Massaya Classic4. ANYTHING BY MASSAYA: I’ve had very good luck with this Lebanese winery’s entry-level bottlings. The red Massaya Classic – a blend of 60% Cinsault, 20% Cabernet and 20% Syrah — is perfect for a party, with big, ripe fruit and a black-pepper kick at the end. The white Massaya Blanc is also a blend. Familiar varieties Chardonnay and Sauvignon Blanc each account for 15% of the wine, with the remaining 70% evenly divided between Clairette (one of the 13 varieties allowed in Châteauneuf-du-Pape), and Obeidi, an indigenous Lebanese grape. This wine was a bit viscous but balanced with juicy acids. When I tasted the 2009, I wrote, “The ancient flavors of honey, wood and resin stirred a desire to experience the terroir — to see the… Bekaa Valley for myself.” (The Massaya Blanc induced me to write one of my more emotional and sentimental posts.)

5. MÜLLER-THURGAU from ALTO ADIGE or OREGON: The Oxford Companion to Wine doesn’t pull any punches when it comes to this cross of Riesling and Madeleine-Royale, describing the wines made from it as “fat, flaccid… too often with a slight suspicion of rot… extremely dull, flabby.” And it’s true, this humble variety doesn’t tend to excel in its German homeland. Transplant it to more favorable, climes, however, and suddenly you’ve got something worth drinking. Here’s how famed wine critics Dorothy Gaiter and John Brecher described a Kofererhof Müller-Thurgau from Italy’s Alto Adige region: “Flinty, with some melons and dirt but brighter than we had expected. Earthy but not heavy, with real vitality. Surprisingly juicy, with some white pepper.” I discovered a tasty  2009 Montinore Estate Müller-Thurgau from Oregon’s Willamette Valley, which costs between $13 and $17. Ripe pear and apple flavors were balanced with a bit of prickle on the tongue, and tart acids pulled it together for the finish. I’d avoid German Müller-Thurgau, but if you see one from elsewhere, especially Alto Adige, ignore the protestations of your sommelier and give it a try.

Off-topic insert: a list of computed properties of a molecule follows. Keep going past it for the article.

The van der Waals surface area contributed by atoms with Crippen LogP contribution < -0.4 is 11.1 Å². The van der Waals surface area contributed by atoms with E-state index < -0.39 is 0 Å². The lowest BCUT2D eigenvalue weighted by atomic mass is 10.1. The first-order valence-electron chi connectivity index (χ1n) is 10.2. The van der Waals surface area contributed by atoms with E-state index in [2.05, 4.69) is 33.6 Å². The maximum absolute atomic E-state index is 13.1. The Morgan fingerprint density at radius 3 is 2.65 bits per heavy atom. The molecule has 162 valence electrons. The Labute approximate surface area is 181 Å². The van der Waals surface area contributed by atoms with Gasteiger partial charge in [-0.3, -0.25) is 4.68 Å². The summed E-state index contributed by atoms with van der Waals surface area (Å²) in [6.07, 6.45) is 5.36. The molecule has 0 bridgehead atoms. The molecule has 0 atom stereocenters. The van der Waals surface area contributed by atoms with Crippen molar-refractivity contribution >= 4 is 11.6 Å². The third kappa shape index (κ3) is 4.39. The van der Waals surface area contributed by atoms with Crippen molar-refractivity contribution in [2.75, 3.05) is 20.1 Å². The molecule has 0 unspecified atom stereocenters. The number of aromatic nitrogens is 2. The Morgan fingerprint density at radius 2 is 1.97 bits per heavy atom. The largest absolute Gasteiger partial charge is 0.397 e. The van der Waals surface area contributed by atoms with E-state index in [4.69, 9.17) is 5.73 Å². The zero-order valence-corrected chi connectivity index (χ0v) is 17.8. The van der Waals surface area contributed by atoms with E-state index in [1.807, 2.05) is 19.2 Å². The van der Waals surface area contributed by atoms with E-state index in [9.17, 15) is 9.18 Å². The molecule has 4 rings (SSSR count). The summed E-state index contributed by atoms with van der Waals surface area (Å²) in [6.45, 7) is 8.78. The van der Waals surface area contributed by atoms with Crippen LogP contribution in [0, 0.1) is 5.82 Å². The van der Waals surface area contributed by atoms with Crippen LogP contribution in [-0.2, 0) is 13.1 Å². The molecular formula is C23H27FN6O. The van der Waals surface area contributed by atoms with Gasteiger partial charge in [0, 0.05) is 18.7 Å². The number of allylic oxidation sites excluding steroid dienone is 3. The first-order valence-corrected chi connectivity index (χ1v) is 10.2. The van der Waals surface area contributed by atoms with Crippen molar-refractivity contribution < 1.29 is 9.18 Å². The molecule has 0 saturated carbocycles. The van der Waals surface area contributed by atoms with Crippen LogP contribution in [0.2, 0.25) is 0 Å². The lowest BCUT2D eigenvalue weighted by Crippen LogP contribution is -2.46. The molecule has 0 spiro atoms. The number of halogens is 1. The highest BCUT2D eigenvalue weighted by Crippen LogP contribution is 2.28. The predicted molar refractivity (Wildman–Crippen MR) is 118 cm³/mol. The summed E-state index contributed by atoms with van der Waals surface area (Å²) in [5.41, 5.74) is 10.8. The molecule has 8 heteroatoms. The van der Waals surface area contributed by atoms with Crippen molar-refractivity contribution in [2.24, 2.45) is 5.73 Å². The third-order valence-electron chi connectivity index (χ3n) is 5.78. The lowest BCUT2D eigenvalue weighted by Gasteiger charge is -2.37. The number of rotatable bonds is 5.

Taking A Risk On Rosé

10 October 2012

I like to stretch out rosé season as long as possible, and now that the nights are flirting with freezing, I’m stretching it indeed. But my goodness, I know of few other styles of wine so broadly consistent as the long-maligned pink. How many dry rosés have I tried, made with who knows which varieties from heaven knows what godforsaken backwater – and they’re almost all at least good.

Why is that? The theory I’ve adopted is that since rosés can be tough to market, winemakers who choose to make them make them from the heart. These aren’t dumbed down to appeal to everyone, so the wines have a point of view, and have a good chance of reflecting the vineyard’s terroir. The winemaker is, hopefully, expressing him/herself with the rosé, and perhaps having a little fun. And fun is the point of a rosé — it should be lively and joyous, if not necessarily deep or complex or profound.

But even I have limits, and I find it difficult to work up enthusiasm for rosé in the winter. That’s why it’s important to pick up a bottle now and open it immediately, while the leaves still have a touch of green. You could do much worse than a 2011 Kir-Yianni “Akakies,” which will likely be my last pink of the season. Yep, it’s made from a who-knows-which variety in a godforsaken backwater, and it’s great.